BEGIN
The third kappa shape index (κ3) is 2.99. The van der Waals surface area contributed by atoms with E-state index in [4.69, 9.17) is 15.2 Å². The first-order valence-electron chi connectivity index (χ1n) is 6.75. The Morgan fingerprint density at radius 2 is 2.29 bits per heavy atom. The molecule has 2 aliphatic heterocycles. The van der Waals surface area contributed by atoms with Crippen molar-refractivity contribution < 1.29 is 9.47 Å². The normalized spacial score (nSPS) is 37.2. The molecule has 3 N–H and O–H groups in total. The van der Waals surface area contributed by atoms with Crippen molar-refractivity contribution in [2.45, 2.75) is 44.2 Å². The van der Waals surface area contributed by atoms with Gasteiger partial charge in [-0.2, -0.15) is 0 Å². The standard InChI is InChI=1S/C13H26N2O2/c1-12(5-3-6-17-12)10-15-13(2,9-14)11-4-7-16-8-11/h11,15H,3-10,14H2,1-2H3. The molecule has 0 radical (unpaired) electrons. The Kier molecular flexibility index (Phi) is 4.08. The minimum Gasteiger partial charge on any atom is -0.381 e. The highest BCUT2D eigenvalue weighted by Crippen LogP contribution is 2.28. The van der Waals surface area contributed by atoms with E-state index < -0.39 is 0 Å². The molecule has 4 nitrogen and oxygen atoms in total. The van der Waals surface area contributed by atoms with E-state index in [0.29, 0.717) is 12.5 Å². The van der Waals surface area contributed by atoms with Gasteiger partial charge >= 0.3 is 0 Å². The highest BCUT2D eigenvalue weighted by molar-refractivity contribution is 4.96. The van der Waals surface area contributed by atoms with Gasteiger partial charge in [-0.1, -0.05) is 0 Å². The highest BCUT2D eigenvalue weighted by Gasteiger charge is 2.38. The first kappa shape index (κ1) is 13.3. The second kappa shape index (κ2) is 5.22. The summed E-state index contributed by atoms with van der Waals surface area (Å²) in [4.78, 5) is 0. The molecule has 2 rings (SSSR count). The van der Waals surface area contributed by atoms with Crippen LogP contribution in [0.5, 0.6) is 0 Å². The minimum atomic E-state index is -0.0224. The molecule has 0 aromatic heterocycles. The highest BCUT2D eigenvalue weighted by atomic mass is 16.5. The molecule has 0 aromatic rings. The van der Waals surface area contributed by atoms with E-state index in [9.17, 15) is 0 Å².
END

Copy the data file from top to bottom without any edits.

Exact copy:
The third kappa shape index (κ3) is 2.99. The van der Waals surface area contributed by atoms with E-state index in [4.69, 9.17) is 15.2 Å². The first-order valence-electron chi connectivity index (χ1n) is 6.75. The Morgan fingerprint density at radius 2 is 2.29 bits per heavy atom. The molecule has 2 aliphatic heterocycles. The van der Waals surface area contributed by atoms with Crippen molar-refractivity contribution < 1.29 is 9.47 Å². The normalized spacial score (nSPS) is 37.2. The molecule has 3 N–H and O–H groups in total. The van der Waals surface area contributed by atoms with Crippen molar-refractivity contribution in [2.45, 2.75) is 44.2 Å². The van der Waals surface area contributed by atoms with Gasteiger partial charge in [-0.2, -0.15) is 0 Å². The standard InChI is InChI=1S/C13H26N2O2/c1-12(5-3-6-17-12)10-15-13(2,9-14)11-4-7-16-8-11/h11,15H,3-10,14H2,1-2H3. The molecule has 0 radical (unpaired) electrons. The Kier molecular flexibility index (Phi) is 4.08. The minimum Gasteiger partial charge on any atom is -0.381 e. The highest BCUT2D eigenvalue weighted by Crippen LogP contribution is 2.28. The van der Waals surface area contributed by atoms with E-state index < -0.39 is 0 Å². The molecule has 4 nitrogen and oxygen atoms in total. The van der Waals surface area contributed by atoms with E-state index in [0.29, 0.717) is 12.5 Å². The van der Waals surface area contributed by atoms with Gasteiger partial charge >= 0.3 is 0 Å². The highest BCUT2D eigenvalue weighted by molar-refractivity contribution is 4.96. The van der Waals surface area contributed by atoms with Gasteiger partial charge in [-0.1, -0.05) is 0 Å². The highest BCUT2D eigenvalue weighted by Gasteiger charge is 2.38. The first kappa shape index (κ1) is 13.3. The second kappa shape index (κ2) is 5.22. The summed E-state index contributed by atoms with van der Waals surface area (Å²) in [4.78, 5) is 0. The molecule has 2 rings (SSSR count). The van der Waals surface area contributed by atoms with Crippen LogP contribution in [0.5, 0.6) is 0 Å². The minimum atomic E-state index is -0.0224. The molecule has 0 aromatic heterocycles. The highest BCUT2D eigenvalue weighted by atomic mass is 16.5. The molecule has 0 aromatic rings. The van der Waals surface area contributed by atoms with E-state index in [9.17, 15) is 0 Å².